SUMMARY OF THE INVENTION

The described embodiment of the present invention provides a method and device for cleaning the surface of a silicon wafer using dry gases. At least one of the gases provided is excited by passing the gas through a microwave plasma generator or by heating the wafer thereby exciting the gases near the surface of the wafer. The excitation of the gases causes chemical reactions similar to those induced by ionization of the nongaseous cleaning materials in water. After a suitable etching period, the etching chamber is purged using an inert gas, such as nitrogen, which helps carry away the remaining reacted contaminants.

BRIEF DESCRIPTION OF THE DRAWING

FIG. 1 is a block schematic diagram depicting one embodiment of the invention which is used in a method for cleaning a semiconductor wafer in gaseous format, which is another embodiment of the present invention.

DETAILED DESCRIPTION

FIG. 1 is a block schematic diagram of mechanism which is one embodiment of the present invention, used to dry clean the surface of a semiconductor wafer. This method is another embodiment of the present invention. Block schematic diagram FIG. 1 shows one embodiment of the present invention. Chamber 1 is used to house semiconductor wafer 2 during dry cleaning. Semiconductor wafer 2 is mounted on chuck 3. The following discussion will assume that semiconductor wafer 2 is a silicon semiconductor wafer. Of course, the present invention may be used to clean the surface of other semiconductor wafers, such as gallium arsenide or indium phosphide, using chemicals appropriate for cleaning the surfaces of those semiconductors. Chamber 1 has two sources of gases controlled by valves 6 and 7. Valve 6 feeds a quartz tube 5 which passes through a microwave plasma generator 4. The gases in chamber 1 may be drawn out through valve 8. Wafer 2 may be cleaned using a single gas provided through valve 6 and excited by plasma generator 4 or the plasma excited gas may be mixed with gases entering valve 7 in chamber 1. Several gases have been experimentally determined to provide adequate results. Among these are hydrofluoric acid, hydrochloric acid, hydrobromic acid, oxygen, and combinations of these. Of course, other gases may provide adequate results and are considered within the scope of the present invention. The process described here uses oxygen and hyrdrochloric acid in combination as an example. Oxygen is introduced through valve 6 into quartz tube 5. The oxygen passes through microwave plasma generator 4 which excites the oxygen into a plasma state. After the oxygen leaves plasma generator 4, the oxygen gas quickly reassociates from the plasma state into oxygen molecules. However, a large proportion of oxygen atoms will remain excited to induce chemical reaction. Hydrochloric acid gas is introduced by a valve 7 into chamber 1 the mixture of hydrochloric gas and excited oxygen gas also creates ionic hydrogen and chlorine. These excited gases are introduced to the surface of wafer 2 which causes reaction with the materials on the surface of wafer 2. For example, gold on the surface of wafer 2 will combine with four chlorine atoms to provide AUCL4. This compound precipitates away from the surface of wafer 2 and is carried out through valve 8. After a suitable time for reaction of the contaminant materials on the surface of wafer 2, nitrogen is introduced through valve 7 and valve 6, and plasma generator 4 is shut off. The appropriate time necessary for maximum reaction of contaminate materials on wafer 2 with the cleaning gases is highly dependent upon the components of the cleaning mechanism shown in FIG. 1. Variables such as the size of quartz tube 5, the energy capacity of microwave plasma generator 4 and the gas pumping capacities play a part in the amount of time necessary for proper cleaning. The nitrogen is used to completely purge the chamber and is withdrawn through valve 8.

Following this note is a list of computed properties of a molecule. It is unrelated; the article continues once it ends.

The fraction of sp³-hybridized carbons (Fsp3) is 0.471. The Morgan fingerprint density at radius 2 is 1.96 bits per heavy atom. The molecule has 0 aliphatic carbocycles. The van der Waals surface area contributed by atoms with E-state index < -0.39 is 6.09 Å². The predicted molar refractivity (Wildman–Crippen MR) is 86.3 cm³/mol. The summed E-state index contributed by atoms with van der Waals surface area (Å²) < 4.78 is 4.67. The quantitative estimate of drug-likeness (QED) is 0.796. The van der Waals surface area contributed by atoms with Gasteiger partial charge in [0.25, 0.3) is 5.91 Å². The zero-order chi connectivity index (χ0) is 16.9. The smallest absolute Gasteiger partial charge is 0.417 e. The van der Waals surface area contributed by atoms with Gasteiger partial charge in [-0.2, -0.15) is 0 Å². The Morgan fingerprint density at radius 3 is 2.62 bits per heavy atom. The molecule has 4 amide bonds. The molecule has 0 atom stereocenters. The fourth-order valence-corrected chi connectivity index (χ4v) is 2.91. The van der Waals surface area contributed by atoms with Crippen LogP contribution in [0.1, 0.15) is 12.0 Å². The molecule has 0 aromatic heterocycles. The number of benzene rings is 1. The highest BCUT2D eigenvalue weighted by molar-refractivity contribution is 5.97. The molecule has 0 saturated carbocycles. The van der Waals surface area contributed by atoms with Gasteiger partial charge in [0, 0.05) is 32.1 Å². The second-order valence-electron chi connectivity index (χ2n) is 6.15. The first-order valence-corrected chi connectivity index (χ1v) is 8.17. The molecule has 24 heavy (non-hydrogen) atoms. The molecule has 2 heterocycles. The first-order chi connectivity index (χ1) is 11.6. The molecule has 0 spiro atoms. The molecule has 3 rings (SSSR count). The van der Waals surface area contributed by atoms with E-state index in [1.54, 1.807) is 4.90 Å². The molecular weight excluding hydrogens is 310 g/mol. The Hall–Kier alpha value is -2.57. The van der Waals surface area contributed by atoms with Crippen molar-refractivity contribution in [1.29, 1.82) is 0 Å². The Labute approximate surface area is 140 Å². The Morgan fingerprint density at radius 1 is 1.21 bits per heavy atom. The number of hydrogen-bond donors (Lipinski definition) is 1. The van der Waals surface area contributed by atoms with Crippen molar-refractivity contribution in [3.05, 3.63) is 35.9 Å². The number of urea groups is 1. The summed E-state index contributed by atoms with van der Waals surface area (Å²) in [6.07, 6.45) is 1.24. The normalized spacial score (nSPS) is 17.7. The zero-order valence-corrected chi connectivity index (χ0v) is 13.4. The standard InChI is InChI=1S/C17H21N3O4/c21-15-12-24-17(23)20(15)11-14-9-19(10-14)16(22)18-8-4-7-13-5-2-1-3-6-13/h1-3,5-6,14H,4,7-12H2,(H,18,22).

Experiments were conducted using various gases and a control group cleaned using a Megasonic wet cleaning system. An MTI Afterglow Asher was modified for gas cleaning. The temperature of the chuck 3 was 300 degrees C. The pressure in chamber 1 was 3 torr. Approximately 2.5 watts of RF energy was applied to the plasma generator 4. Hydrochloric, hydrobromic and hydroflouric acids in gaseous form were use in various combinations with themselves and oxygen. The results of the experiments are summarized in table I. The data are in atoms/cm3. As can be seen the cleaning effectiveness of the experimental procedures compares favorably with the ultrasonic wet cleaning process.